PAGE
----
The idea of creating a comprehensive rental property licensing program in Kent will be up for a vote at Kent City Council this year.
City administrators are in the midst of reviewing the idea after council voted in March 2012 to have the idea analyzed.
Kent Community Development Director Bridge Susel gave an update on the city staff's progress to members of the Kent Planning Commission recently.
"We know there are illegal boarding houses," Susel said. "But it’s really hard to prove it. Code enforcement can only take it so far."
The issue has been a topic of debate for years in Kent, but it has come to the forefront again as property owners have sought formal approval from the city to convert houses zoned as single-family to the multi-family boarding house designation.
The city does license boarding houses where more than two unrelated people reside, but property owners who rent to more than two unrelated people in houses zoned single-family violate that law. City officials have said it's unclear how many illegal boarding houses exist in Kent.
The 2010 Census data show the city has a total 11,584 housing units. Of those 10,493 occupied units, 6,492 are renter-occupied and 4,001 are owner-occupied. At least 62 percent of the units occupied in 2010 were rental properties.
Close to 400 addresses were registered with the Kent Health Department in 2012 as approved boarding houses.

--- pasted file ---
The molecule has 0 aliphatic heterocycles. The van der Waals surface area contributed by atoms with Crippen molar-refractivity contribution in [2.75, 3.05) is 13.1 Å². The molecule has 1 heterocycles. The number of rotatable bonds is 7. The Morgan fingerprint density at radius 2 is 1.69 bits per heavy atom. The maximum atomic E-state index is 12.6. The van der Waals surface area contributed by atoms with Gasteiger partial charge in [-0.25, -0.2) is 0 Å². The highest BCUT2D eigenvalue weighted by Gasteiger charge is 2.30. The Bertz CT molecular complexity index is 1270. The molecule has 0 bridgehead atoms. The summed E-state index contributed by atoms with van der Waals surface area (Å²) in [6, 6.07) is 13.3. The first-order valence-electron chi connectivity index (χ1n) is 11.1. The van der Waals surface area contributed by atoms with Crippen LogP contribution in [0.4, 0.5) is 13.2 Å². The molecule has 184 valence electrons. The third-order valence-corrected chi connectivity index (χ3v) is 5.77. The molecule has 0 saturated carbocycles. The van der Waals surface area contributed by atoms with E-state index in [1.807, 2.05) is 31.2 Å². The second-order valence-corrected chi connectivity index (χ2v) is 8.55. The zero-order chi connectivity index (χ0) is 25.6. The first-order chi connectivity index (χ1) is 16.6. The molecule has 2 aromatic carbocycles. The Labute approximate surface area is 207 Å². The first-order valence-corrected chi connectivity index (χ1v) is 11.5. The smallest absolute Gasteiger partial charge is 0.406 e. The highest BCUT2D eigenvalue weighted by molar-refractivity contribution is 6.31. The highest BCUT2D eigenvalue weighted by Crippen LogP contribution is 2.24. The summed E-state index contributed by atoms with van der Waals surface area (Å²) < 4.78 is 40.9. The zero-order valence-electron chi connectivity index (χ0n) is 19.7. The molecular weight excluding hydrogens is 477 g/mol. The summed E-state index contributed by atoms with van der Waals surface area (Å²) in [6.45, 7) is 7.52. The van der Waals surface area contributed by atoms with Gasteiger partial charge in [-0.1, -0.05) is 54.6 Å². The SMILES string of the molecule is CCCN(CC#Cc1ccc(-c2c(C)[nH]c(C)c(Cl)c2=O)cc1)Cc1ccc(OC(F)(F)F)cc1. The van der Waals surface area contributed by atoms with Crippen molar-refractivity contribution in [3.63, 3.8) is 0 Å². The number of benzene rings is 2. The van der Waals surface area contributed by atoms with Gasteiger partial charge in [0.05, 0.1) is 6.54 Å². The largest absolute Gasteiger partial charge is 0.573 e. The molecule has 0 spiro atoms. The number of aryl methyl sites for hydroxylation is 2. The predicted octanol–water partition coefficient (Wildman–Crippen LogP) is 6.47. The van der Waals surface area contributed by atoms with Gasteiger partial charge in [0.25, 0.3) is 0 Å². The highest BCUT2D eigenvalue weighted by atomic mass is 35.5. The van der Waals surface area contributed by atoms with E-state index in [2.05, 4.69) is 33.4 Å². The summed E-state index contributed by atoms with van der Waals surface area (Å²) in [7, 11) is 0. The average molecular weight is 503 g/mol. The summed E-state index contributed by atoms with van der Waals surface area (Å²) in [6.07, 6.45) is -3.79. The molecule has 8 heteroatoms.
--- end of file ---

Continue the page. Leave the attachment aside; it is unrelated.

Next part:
Susel told the planning commission Tuesday that when the city's code enforcement officer asks tenants of suspected illegal boarding houses who lives there the tenants often give the same response.
"They know to say two brothers and a sister live here," she said.
Kent Law Director Jim Silver said even a lease showing five different, unrelated tenants doesn't always hold up in court as proof of an illegal boarding house.
"It’s incredibly difficult to prove," he said.
Right now, city administrators are reviewing how a rental licensing program could be structured. That review includes figuring out which city departments would play a role in overseeing the program, how inspections would be conducted, when licenses would be renewed and whether there would be a cost to property owners associated with the license.
"There’s a lot of variables that have to be looked at and discussed," Susel said.
She acknowledged city officials are also trying to be aware of how property owners may perceive or react to the idea.
"It’s very polarizing, especially in a college town where there’s a lot of rentals," Susel said.
Members of the planning commission talked about the idea of writing a letter of support of a rental licensing program and sending it to council prior to the administrations presentation.
The issue could be presented to council for consideration by this summer.
Planning commission chairman Anthony Catalano said he hears concerns from residents frequently about rental properties that are not maintained lowering their property values.
When asked about the issue at Wednesday's city council meeting Councilmen Wayne Wilson and Jack Amrhein declined to comment until they hear the city administration's presentation later this year.
Kent Mayor Jerry Fiala said one point of concern would be whether or not the city could afford the manpower and other administrative costs that would be associated with such a comprehensive rental licensing program.
"I don’t think it’s something we think isn’t important," Fiala said.